If you are an aspiring novelist (like me) the chances are, this book will make you (as it has made me) feel utterly inadequate, and develop an urge to rework your writing. Which I think can be a good thing so long as you keep your confidence about the uniqueness of your talent, I learned much from this book, and am looking forward to complete my draft of novel before doing stylish revision and reworking.
I like the narrative for the emotional framing rather than historical accuracy, emotional narrative makes a history very entertaining, so I'd suggest one to read this as a well researched historical novel than serious history, the book captured the spirit and inherent contradiction of British imperialism incredibly well. Loved it.
This is a classic, unadulterated economics for high school students and freshman and sophomore year undergraduates, it ceased to be convincing once it is read by anyone with advanced degree. It ignores the question of power, culture and technological advantages and differences some countries have over others and how those can be exploited for gain, still it is worth reading and thought provoking book.
The professor knows what he's talking about, this presentation is lucid and very objective, although I wish he could work on his Chinese Pronunciation, since this is a lecture, I can't blame the narrator, but still it is interesting.
Although I expected a boring narrative about the plague, this is a far better than expected execution to a fairly straight forward topic, instead of a narrowed down analysis to the plague of 540 ad, the book gave us the whole contextual narrative, the after effects, the long term impact and microorganic history. I am pleased with the execution; The author has managed to make the book interesting.
This book has a very balanced treatment to middle age by presenting political history of Western Europe, Americas, India, China, Japan, Byzantine, Islam and Turks, and because the focus is on political history, it's infinitely readable and interesting. We however get no social history, no great thinkers, no technology, no class analysis only time they were mentioned was if they have tangent with political narrative.
Also the decision to end the book at First Crusade, (1096-1099) seem entirely arbitrary.
I have to admit, Tuchman is one of my favourite historians and thus this book from her comes as a disappointment. The title suggested, a comprehensive history of folly committed by governments everywhere and of all times, but what we got is thematically divided episodes with superficial analysis on each theme. The theme was unequally distributed, one would think Renaissance papacy (a few hundred years in scope) would deserve more space than Vietnam War (20 years from French phase) but Vietnam War comprised one and half of the book, making Spanish conquest, War of Independent and Papal Monarchy de facto salad dressing.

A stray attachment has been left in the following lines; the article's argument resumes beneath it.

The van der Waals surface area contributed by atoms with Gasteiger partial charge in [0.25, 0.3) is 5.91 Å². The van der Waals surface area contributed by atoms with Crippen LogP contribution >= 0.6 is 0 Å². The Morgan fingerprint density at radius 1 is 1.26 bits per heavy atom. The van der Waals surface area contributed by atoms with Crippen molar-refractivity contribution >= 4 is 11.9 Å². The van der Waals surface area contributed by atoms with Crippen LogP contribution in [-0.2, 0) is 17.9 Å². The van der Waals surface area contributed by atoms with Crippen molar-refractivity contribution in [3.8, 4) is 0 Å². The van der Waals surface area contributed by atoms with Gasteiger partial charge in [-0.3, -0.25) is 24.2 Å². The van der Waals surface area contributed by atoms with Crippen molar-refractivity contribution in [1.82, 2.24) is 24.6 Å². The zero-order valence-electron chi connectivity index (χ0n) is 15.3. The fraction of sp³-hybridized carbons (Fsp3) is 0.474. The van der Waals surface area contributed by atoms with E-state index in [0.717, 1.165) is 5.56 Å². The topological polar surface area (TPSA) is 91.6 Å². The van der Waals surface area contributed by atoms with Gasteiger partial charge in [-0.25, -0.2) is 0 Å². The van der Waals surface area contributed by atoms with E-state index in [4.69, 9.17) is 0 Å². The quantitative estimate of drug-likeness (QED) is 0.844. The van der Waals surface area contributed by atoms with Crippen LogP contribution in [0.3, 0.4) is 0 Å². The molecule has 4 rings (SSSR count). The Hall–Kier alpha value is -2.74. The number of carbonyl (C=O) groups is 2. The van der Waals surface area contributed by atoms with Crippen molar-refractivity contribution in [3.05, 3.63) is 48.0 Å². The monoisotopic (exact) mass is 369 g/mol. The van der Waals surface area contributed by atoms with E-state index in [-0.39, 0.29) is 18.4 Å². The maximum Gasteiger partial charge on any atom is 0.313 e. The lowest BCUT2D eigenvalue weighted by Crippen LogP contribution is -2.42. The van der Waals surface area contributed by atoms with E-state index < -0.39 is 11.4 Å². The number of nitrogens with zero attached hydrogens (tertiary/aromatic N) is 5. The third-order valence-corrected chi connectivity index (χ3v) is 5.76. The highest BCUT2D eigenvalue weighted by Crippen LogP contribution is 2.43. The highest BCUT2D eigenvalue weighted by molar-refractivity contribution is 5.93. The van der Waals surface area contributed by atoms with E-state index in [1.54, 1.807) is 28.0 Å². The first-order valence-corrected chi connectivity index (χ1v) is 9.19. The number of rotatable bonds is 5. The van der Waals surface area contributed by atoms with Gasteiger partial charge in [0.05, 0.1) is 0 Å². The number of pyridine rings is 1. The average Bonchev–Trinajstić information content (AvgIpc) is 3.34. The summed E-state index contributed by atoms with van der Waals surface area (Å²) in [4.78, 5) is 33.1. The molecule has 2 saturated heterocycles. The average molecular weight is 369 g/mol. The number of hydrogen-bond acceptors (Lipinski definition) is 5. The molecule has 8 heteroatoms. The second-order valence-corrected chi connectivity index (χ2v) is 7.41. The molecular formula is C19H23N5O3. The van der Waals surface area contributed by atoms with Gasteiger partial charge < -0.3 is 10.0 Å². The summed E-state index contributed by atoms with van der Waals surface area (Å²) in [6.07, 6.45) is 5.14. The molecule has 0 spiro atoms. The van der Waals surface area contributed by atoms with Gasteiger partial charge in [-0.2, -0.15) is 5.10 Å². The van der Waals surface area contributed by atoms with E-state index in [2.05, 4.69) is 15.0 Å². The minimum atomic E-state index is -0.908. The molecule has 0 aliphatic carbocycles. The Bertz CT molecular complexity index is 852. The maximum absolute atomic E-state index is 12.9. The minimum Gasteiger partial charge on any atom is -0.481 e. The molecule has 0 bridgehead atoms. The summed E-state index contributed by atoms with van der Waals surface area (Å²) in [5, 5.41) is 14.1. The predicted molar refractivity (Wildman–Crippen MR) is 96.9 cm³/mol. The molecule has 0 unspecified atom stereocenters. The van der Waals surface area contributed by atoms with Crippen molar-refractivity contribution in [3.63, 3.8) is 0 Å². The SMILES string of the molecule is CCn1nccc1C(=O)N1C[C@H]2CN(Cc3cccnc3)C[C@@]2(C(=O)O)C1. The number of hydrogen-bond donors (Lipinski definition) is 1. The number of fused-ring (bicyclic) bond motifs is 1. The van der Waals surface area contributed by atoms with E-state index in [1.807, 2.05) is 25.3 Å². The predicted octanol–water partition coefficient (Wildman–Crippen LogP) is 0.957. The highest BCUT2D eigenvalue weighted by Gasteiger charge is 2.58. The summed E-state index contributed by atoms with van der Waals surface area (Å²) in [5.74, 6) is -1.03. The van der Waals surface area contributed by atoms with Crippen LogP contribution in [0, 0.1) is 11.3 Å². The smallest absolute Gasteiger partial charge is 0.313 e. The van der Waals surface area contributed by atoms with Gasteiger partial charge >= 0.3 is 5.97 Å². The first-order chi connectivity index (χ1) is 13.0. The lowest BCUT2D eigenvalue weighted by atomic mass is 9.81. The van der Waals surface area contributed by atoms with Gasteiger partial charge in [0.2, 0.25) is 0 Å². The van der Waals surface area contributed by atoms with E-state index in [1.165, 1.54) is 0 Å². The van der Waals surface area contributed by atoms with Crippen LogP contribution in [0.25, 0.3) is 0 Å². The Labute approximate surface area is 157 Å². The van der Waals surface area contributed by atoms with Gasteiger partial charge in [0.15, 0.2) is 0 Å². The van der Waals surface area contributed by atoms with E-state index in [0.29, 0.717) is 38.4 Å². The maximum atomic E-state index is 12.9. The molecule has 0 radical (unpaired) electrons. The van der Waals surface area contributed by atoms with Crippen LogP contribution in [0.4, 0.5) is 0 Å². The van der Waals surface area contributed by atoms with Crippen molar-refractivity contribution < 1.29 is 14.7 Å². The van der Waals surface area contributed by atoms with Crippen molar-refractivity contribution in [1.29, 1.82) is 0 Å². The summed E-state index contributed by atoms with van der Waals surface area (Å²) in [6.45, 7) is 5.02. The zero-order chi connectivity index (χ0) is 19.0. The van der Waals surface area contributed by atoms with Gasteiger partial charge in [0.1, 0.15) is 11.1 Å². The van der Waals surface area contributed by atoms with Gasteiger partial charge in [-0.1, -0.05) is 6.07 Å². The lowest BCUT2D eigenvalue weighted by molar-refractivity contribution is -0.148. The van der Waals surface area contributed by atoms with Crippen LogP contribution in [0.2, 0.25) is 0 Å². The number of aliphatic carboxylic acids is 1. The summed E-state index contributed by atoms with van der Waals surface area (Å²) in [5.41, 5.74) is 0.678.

This is revisionist history at its best and will certainly enhance one's critical thinking, Americans are not necessarily more stupid than others, but when it comes to the world politics, one cannot but help shaking head, this book will hopefully be a wake up call to some people. If that's how history has been taught, no wonder they don't know anything! However the book will do well without the moralising tones of the last few chapters.
This book took a disinterested look at two thousand conflict between east and west and contains vast amount of interesting information. But because the scope is quite big, so some details might be skipped, but overall, a good book.
This is a fairly interesting book, and I have learned much about feminine psychology, but I find this book a little repetitive, one wonders if the book cannot be make shorter.
Professor Drout is as entertaining in this course as ever, though I had wished to catch up on my middle english. However, the course was not about middle English, I am nonetheless happy about purchase.
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